Dozens of families have had to flee their homes after heavy downpours and high winds brought by Storm Francis left parts of Newcastle in Co Down resembling "a disaster zone".
And while Infrastructure Minister Nichola Mallon praised the multi-agency response to the flooding, the Department has been accused of being unprepared for the scale of the storm and damage caused to property.
Rescue crews from RNLI and the NI Fire & Rescue Service (NIFRS) had to move residents from their homes to safety after the River Shimna burst its banks, with the flood water submerging homes in three feet of water within 15 minutes.
Up to 300 homes are thought to have been affected and while he thanked the rescue services for their efforts in helping the victims of the flooding, South Down MP Chris Hazzard said there was growing anger amongst residents.
"My heart goes out to those who now find themselves - through no fault of their own - having to pick up the pieces after such widespread destructive flooding," he said.
"However, there is growing anger that authorities appeared to be so unprepared. Given the fact the Department of Infrastructure knew this storm was coming, why weren't they prepared in advance?
"Why were sandbags and other emergency equipment not on location yesterday? Instead, families were left scrambling when it was too late."
Calling on the Department to support families, Mr Hazzard added: "I have asked the Minister to urgently review the existing Flood Alleviation measures in the town in light of two severe flooding incidents in the space of 12 years."
Ms Mallon visited Newcastle on Tuesday and praised the partnership working on the ground, adding a £6m flood alleviation scheme due to begin in summer 2021 will now be brought forward.
"Staff from my Department alongside other agencies remain on the ground distributing sandbags and providing assistance to property owners. They are ready to respond as necessary," she said.
"I have seen first-hand the hardship facing these families and while there's been a swift effort in partnership - sandbags have been delivered and we are working to help get things resolved - I recognise a longer term solution is required.
"That is why I am giving my commitment and assurance that the flood alleviation scheme will be delivered for this area as quickly as possible. My officials advise that we hope to have the scheme on the ground by summer 2021 but I am asking for that to be escalated to explore any options to get work brought forward."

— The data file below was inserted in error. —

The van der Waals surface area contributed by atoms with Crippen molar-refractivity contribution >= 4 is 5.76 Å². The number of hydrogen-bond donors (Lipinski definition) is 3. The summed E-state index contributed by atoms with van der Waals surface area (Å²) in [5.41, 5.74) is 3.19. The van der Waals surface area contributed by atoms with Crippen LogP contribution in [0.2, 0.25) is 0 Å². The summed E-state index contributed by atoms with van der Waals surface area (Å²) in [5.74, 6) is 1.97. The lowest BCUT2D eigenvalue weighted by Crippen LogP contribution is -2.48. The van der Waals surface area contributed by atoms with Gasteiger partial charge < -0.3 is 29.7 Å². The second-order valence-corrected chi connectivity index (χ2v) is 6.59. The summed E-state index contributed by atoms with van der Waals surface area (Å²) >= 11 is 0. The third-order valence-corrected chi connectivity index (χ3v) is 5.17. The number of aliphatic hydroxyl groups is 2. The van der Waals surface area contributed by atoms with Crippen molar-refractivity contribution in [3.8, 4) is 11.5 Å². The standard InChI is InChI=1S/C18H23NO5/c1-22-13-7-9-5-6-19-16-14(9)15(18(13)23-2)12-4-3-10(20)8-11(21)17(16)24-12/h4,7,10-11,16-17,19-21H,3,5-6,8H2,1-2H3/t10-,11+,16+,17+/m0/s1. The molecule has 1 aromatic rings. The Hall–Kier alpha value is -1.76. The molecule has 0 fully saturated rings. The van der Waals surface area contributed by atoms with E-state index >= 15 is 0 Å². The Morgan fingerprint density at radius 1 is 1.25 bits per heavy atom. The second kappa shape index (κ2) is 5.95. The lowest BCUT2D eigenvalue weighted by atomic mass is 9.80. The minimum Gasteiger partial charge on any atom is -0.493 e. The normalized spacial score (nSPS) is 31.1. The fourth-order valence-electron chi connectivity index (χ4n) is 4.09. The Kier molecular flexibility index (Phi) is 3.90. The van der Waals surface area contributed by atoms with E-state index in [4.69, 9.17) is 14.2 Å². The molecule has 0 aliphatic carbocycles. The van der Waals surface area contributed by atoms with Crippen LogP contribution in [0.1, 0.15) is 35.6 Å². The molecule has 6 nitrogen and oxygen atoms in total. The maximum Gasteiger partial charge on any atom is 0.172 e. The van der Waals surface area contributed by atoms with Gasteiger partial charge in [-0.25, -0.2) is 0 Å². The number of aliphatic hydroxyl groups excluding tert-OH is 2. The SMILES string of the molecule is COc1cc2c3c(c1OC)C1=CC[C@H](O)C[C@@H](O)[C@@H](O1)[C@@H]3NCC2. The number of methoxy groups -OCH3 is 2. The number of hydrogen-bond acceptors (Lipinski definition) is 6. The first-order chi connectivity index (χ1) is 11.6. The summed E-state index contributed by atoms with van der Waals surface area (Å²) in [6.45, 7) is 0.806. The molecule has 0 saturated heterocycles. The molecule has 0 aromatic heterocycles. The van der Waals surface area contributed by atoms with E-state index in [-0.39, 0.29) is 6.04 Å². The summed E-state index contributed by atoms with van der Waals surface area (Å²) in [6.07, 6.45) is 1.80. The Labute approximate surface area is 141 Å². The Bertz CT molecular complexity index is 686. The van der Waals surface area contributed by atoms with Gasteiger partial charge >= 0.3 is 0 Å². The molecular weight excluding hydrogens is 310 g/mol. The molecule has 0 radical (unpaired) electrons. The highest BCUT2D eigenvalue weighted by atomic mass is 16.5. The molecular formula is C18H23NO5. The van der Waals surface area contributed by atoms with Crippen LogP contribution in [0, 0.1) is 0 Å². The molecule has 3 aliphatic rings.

Homeowners affected by the flooding will be able to quickly access an emergency payment of £1,000.
SDLP MLA Colin McGrath, who spent the day assisting residents, said the area looked like "a disaster zone".
"A number of streets are submerged under about three or four feet of water, there were cars abandoned and people who have had to be rescued from their homes," said Mr McGrath.
Newry and Mourne Council chairperson Laura Devlin said an emergency plan was in place to help those who will have to spend the night away from their homes.
"We have a rest centre set up in the Newcastle Centre for those who have had to vacate their homes," she said. "It was pretty scary throughout the morning, with the Bryansford Road and Marguerite Park areas very badly affected.
"The RNLI have done a great job in getting people to safety, coupled with the wonderful efforts of the other emergency services," she said. "The scenes were crazy."
In a day of disruption across the country, NIFRS said it had responded to 49 flooding related calls between midnight and 5pm.
"NIFRS attended 28 flooding incidents across the Newcastle, Maghera, Draperstown and Cookstown areas," a spokesperson added,
"Working in challenging conditions, firefighters, with the support of other agencies, rescued 37 people from flood water. This included nine people from a house on the River Road in Draperstown, along with four people outside the property who were trying to provide assistance before the arrival of firefighters."
On Strangford Lough, Portaferry RNLI came to the aid of two sailors whose yacht got into difficulty.
There was also significant flooding in Newry where the Fairy Glen river burst its banks.
"A lot of locals are saying it is the highest they have ever seen it," said independent councillor Mark Gibbons.
And a major clean up operation is also underway following a massive landside in the Slieveanorra area between Ballymoney and the Antrim Coast. Hundreds of tonnes of peat and soil came off the mountain and blocked the road.
A yellow weather warning brought in at midnight on Monday was due to end at 6am on Wednesday.